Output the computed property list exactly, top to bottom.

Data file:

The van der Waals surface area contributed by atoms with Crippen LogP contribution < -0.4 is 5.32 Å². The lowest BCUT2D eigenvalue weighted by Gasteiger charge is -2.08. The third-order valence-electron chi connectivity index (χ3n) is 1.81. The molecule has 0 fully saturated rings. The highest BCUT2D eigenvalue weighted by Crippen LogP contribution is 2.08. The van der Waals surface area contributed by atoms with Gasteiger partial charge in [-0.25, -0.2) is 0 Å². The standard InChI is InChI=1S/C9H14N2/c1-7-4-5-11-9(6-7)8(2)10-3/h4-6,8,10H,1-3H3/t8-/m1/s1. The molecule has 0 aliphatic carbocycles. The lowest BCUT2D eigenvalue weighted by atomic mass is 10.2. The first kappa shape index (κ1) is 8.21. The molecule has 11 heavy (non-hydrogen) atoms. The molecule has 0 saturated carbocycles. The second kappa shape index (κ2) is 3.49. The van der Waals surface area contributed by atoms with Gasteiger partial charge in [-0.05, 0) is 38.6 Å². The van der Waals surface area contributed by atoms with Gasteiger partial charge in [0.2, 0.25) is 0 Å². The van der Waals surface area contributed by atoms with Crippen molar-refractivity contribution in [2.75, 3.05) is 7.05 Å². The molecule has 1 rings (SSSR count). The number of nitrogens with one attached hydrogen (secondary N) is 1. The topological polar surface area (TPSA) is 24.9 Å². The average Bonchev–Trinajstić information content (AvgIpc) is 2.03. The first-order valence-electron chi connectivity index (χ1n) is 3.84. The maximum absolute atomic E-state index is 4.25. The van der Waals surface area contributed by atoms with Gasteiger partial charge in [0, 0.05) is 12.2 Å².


The van der Waals surface area contributed by atoms with Crippen LogP contribution < -0.4 is 5.32 Å². The lowest BCUT2D eigenvalue weighted by Gasteiger charge is -2.08. The third-order valence-electron chi connectivity index (χ3n) is 1.81. The molecule has 0 fully saturated rings. The highest BCUT2D eigenvalue weighted by Crippen LogP contribution is 2.08. The van der Waals surface area contributed by atoms with Gasteiger partial charge in [-0.25, -0.2) is 0 Å². The standard InChI is InChI=1S/C9H14N2/c1-7-4-5-11-9(6-7)8(2)10-3/h4-6,8,10H,1-3H3/t8-/m1/s1. The molecule has 0 aliphatic carbocycles. The lowest BCUT2D eigenvalue weighted by atomic mass is 10.2. The first kappa shape index (κ1) is 8.21. The molecule has 11 heavy (non-hydrogen) atoms. The molecule has 0 saturated carbocycles. The second kappa shape index (κ2) is 3.49. The van der Waals surface area contributed by atoms with Gasteiger partial charge in [-0.05, 0) is 38.6 Å². The van der Waals surface area contributed by atoms with Gasteiger partial charge in [0.2, 0.25) is 0 Å². The van der Waals surface area contributed by atoms with Crippen molar-refractivity contribution in [2.75, 3.05) is 7.05 Å². The molecule has 1 rings (SSSR count). The number of nitrogens with one attached hydrogen (secondary N) is 1. The topological polar surface area (TPSA) is 24.9 Å². The average Bonchev–Trinajstić information content (AvgIpc) is 2.03. The first-order valence-electron chi connectivity index (χ1n) is 3.84. The maximum absolute atomic E-state index is 4.25. The van der Waals surface area contributed by atoms with Gasteiger partial charge in [0, 0.05) is 12.2 Å².